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What's making your writing unreadable?

Two weeks ago we covered typos and errors to look for when proof-reading, so now let's move onto bigger, structural editing methods!

It can be difficult to notice your own structural mistakes. Many aren't necessarily wrong. But, with a focus on marketing, we can't just have 'correct' writing. We need to engage and call to action!

Here are four edits to make for readable writing:


1. How long should a sentence be?

Less is more.

Long sentences can be the perfect addition to your writing, but they can also bore your readers, cause them to skip ahead, zone out, or lose interest completely and stop reading.

Short sentences are easier! The reader gets through them faster.

Medium-length sentences are great too. It depends on what you're writing, who you're writing for, and why.

If a sentence is longer than 20 words, see if it can be split in half or reworded. If a sentence is less than 6 words, make sure it's a full sentence.

I like to vary my sentence length. Keeping it short is a great way to retain your reader's interest, but a few long sentences make it interesting. Pace your writing and emphasise the important things!

2. Why cut unnecessary filler words?

You need every word of your writing to be there for a reason. Don't waste your audience's time! Depending on the context and voice, many weak words can be eliminated to keep the copy short and sweet.

'That' is rarely needed. Read your sentence aloud. Maybe you've written something like, 'she could tell that he was worried'. If you say it aloud, 'she could tell he was worried' also makes sense! Of course, using 'that' in this context sounds more formal. Think, what tone of voice are you aiming for?

Look at how you can cut-down your sentences:

  • 'They went to the shop so that they could buy lettuce.'

  • 'They went to the shop so they could buy lettuce.'

  • 'They went to the shop to buy lettuce.'

Here are some others:

  • 'Had' - if you're already writing in past tense, you don't need it.

  • 'Literally' - avoid unless it really is literal, and you need to spell it out.

  • 'Very/Really' - instead of adding an adjective, change the word completely. Something 'very good' can be shortened to 'great' or even 'fantastic'

  • 'Of' - similarly to 'that', read aloud the sentence and see if it can be deleted

  • Find more here and here.

3. What makes a great paragraph?

You were probably taught the 'correct' way to write a paragraph in school, but business and creative writing aren't the same as an essay! You need to optimise your paragraphs for your audience and platform.

Online, using short paragraphs with subheadings and dot points is a major SEO method. It conveys your message and information in a way that's fast and easy to read.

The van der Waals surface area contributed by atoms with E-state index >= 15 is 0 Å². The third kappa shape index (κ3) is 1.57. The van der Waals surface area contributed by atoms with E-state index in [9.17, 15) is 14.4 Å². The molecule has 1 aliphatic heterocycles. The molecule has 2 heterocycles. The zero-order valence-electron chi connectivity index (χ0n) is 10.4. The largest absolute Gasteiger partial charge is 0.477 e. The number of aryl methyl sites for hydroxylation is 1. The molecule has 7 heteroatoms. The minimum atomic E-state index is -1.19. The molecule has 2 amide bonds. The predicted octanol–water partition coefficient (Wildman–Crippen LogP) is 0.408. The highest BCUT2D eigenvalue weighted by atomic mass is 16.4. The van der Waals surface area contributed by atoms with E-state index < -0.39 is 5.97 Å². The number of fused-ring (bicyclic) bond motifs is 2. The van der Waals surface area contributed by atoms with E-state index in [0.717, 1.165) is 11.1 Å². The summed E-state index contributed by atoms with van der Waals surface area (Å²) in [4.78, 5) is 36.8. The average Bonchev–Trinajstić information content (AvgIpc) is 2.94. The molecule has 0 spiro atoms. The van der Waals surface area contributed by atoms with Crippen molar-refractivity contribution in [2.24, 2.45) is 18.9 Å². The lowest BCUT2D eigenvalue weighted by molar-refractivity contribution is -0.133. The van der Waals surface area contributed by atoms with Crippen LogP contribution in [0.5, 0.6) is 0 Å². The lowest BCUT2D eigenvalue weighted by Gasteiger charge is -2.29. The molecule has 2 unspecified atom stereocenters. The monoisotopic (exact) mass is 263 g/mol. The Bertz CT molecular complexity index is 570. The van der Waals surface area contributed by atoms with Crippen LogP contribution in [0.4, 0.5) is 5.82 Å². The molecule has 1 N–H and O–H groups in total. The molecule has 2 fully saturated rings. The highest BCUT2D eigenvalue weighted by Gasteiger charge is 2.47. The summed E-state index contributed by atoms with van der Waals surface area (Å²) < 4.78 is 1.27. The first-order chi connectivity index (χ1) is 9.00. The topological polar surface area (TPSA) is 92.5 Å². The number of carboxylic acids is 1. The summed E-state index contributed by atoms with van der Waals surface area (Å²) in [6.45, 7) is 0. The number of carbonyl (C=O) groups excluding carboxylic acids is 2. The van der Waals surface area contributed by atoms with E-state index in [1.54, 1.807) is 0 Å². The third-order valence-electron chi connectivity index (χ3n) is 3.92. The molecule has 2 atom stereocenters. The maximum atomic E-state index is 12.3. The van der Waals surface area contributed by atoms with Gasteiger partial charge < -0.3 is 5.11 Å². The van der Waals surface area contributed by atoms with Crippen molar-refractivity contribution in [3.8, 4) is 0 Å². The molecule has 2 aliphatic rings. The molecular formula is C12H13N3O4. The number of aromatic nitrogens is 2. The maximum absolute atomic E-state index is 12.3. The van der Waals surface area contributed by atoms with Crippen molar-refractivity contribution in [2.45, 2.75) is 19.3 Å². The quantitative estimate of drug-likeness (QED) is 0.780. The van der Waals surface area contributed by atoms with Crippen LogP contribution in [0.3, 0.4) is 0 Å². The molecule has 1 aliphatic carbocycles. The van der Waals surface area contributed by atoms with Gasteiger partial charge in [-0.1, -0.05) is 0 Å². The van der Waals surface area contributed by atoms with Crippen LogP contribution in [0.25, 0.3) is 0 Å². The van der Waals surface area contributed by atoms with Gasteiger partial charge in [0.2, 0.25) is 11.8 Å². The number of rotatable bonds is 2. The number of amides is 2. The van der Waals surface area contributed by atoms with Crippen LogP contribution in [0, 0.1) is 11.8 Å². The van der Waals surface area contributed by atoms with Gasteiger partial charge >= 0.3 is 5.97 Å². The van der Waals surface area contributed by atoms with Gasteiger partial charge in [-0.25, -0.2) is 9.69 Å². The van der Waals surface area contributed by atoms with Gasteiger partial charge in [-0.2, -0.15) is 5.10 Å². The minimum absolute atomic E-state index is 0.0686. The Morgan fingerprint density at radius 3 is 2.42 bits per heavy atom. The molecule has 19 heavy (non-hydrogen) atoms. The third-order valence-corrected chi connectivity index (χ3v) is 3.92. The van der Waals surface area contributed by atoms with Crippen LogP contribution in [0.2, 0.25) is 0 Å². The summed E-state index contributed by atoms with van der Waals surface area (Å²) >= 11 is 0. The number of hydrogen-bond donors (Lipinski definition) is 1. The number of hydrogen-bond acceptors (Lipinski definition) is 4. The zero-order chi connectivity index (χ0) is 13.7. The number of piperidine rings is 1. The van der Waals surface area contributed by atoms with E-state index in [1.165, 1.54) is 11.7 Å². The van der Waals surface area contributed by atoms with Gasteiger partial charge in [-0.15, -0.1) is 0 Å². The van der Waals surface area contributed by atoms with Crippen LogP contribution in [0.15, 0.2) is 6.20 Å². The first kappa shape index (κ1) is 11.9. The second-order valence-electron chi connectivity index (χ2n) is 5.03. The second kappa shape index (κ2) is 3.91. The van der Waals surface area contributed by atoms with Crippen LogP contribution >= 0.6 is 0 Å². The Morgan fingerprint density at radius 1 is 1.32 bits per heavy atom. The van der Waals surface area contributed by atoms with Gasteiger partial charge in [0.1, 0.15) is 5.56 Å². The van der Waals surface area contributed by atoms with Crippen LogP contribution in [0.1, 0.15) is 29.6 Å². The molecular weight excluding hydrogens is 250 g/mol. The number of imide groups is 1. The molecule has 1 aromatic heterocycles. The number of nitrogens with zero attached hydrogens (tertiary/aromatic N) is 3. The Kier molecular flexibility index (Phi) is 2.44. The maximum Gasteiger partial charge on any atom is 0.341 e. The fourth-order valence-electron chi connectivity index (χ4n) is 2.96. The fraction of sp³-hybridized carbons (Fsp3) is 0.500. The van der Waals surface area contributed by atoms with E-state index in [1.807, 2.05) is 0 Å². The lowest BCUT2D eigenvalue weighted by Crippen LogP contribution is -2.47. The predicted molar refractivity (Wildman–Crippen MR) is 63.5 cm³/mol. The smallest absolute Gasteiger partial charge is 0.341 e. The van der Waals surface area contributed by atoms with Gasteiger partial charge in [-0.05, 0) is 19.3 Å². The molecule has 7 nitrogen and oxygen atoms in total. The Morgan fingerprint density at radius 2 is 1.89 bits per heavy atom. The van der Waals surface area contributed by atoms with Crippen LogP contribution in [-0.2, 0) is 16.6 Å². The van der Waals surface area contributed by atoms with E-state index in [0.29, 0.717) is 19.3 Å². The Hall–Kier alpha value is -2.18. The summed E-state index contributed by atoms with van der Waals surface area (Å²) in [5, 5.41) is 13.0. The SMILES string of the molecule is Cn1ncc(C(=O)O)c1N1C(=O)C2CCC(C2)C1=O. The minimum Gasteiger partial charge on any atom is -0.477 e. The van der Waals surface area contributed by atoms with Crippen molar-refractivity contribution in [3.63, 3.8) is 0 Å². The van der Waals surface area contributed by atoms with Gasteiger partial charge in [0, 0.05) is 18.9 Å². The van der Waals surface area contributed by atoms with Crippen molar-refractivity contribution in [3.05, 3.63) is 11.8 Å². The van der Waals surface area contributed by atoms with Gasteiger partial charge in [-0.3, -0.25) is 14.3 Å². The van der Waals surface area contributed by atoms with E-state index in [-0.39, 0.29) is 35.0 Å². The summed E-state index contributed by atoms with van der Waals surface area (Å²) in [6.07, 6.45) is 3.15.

Use these steps for blogging:

  • Consider your information and how you can split it into sections

  • Write these sections with the lowest word count possible

  • Find any lists and convert them into dot points

  • Remove anything that isn't 100% necessary

  • Add hyperlinks to more information, rather than write it all

Every platform is different, and you'll use completely different tricks for creative writing, ad copy, and anything else! If you need help finding the right writing style for your project, check out the All Write style guide package.

4. Active or passive sentences?

In most cases - especially online - active writing is best! Passive also has its purpose, however, so it's good to have passive sentences throughout to keep the writing interesting.

So, what's the difference?

Often, you can spot a passive sentence with words like 'by', 'were', 'was' or even 'because'. Active sentences are direct, and often shorter.

  • Passive: 'Because the gate was locked, they took a different path'

  • Active: 'They took a different path because the gate was locked'

  • Passive: 'The car was where I walked to'

  • Active: 'I walked to the car'

  • Passive: 'The dog was fed by its owner'

  • Active: 'The owner fed the dog'

Notice how the active sentences are more engaging and faster to read?

Don't forget to check for active and passive sentences when editing your own work. Where can you make your writing more exciting with active sentences? Or, where can you slow down the pace a bit with a passive sentence? Here's more.


What else do you check for when editing?

Have a look at my pages for writing and editing for more information on how I can help you!

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